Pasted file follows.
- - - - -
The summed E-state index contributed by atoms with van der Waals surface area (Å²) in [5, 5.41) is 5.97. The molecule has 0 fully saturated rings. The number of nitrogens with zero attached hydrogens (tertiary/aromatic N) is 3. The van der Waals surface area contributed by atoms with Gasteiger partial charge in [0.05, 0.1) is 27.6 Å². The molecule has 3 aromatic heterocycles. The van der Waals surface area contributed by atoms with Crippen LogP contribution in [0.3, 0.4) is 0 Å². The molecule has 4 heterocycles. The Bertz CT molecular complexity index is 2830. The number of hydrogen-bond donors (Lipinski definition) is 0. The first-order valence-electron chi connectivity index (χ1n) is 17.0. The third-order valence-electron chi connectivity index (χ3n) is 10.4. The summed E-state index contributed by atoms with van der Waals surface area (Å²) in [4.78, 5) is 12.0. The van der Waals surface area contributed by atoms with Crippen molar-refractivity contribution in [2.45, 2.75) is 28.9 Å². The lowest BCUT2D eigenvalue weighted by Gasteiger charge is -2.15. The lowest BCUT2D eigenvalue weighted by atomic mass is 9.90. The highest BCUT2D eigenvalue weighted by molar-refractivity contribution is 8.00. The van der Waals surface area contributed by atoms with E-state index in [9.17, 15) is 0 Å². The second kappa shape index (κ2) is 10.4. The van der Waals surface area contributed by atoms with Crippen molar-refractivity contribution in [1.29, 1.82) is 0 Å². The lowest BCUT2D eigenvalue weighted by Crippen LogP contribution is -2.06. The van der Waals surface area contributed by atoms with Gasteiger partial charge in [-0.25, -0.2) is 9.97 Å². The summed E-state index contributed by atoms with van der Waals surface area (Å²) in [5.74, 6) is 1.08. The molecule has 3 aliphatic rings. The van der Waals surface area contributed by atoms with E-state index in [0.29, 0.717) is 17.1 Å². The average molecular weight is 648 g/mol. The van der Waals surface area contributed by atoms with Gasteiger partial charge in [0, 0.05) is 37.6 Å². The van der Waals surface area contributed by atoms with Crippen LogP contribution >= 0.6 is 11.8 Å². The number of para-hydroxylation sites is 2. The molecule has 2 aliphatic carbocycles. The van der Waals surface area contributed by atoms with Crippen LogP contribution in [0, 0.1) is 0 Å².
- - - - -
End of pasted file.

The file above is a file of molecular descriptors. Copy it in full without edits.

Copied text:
The summed E-state index contributed by atoms with van der Waals surface area (Å²) in [5, 5.41) is 5.97. The molecule has 0 fully saturated rings. The number of nitrogens with zero attached hydrogens (tertiary/aromatic N) is 3. The van der Waals surface area contributed by atoms with Gasteiger partial charge in [0.05, 0.1) is 27.6 Å². The molecule has 3 aromatic heterocycles. The van der Waals surface area contributed by atoms with Crippen LogP contribution in [0.3, 0.4) is 0 Å². The molecule has 4 heterocycles. The Bertz CT molecular complexity index is 2830. The number of hydrogen-bond donors (Lipinski definition) is 0. The first-order valence-electron chi connectivity index (χ1n) is 17.0. The third-order valence-electron chi connectivity index (χ3n) is 10.4. The summed E-state index contributed by atoms with van der Waals surface area (Å²) in [4.78, 5) is 12.0. The van der Waals surface area contributed by atoms with Crippen molar-refractivity contribution in [2.45, 2.75) is 28.9 Å². The lowest BCUT2D eigenvalue weighted by Gasteiger charge is -2.15. The lowest BCUT2D eigenvalue weighted by atomic mass is 9.90. The highest BCUT2D eigenvalue weighted by molar-refractivity contribution is 8.00. The van der Waals surface area contributed by atoms with E-state index in [9.17, 15) is 0 Å². The second kappa shape index (κ2) is 10.4. The van der Waals surface area contributed by atoms with Crippen molar-refractivity contribution in [1.29, 1.82) is 0 Å². The lowest BCUT2D eigenvalue weighted by Crippen LogP contribution is -2.06. The van der Waals surface area contributed by atoms with Gasteiger partial charge in [-0.25, -0.2) is 9.97 Å². The summed E-state index contributed by atoms with van der Waals surface area (Å²) in [5.74, 6) is 1.08. The molecule has 3 aliphatic rings. The van der Waals surface area contributed by atoms with E-state index in [0.29, 0.717) is 17.1 Å². The average molecular weight is 648 g/mol. The van der Waals surface area contributed by atoms with Gasteiger partial charge in [0, 0.05) is 37.6 Å². The van der Waals surface area contributed by atoms with Crippen LogP contribution >= 0.6 is 11.8 Å². The number of para-hydroxylation sites is 2. The molecule has 2 aliphatic carbocycles. The van der Waals surface area contributed by atoms with Crippen LogP contribution in [0, 0.1) is 0 Å².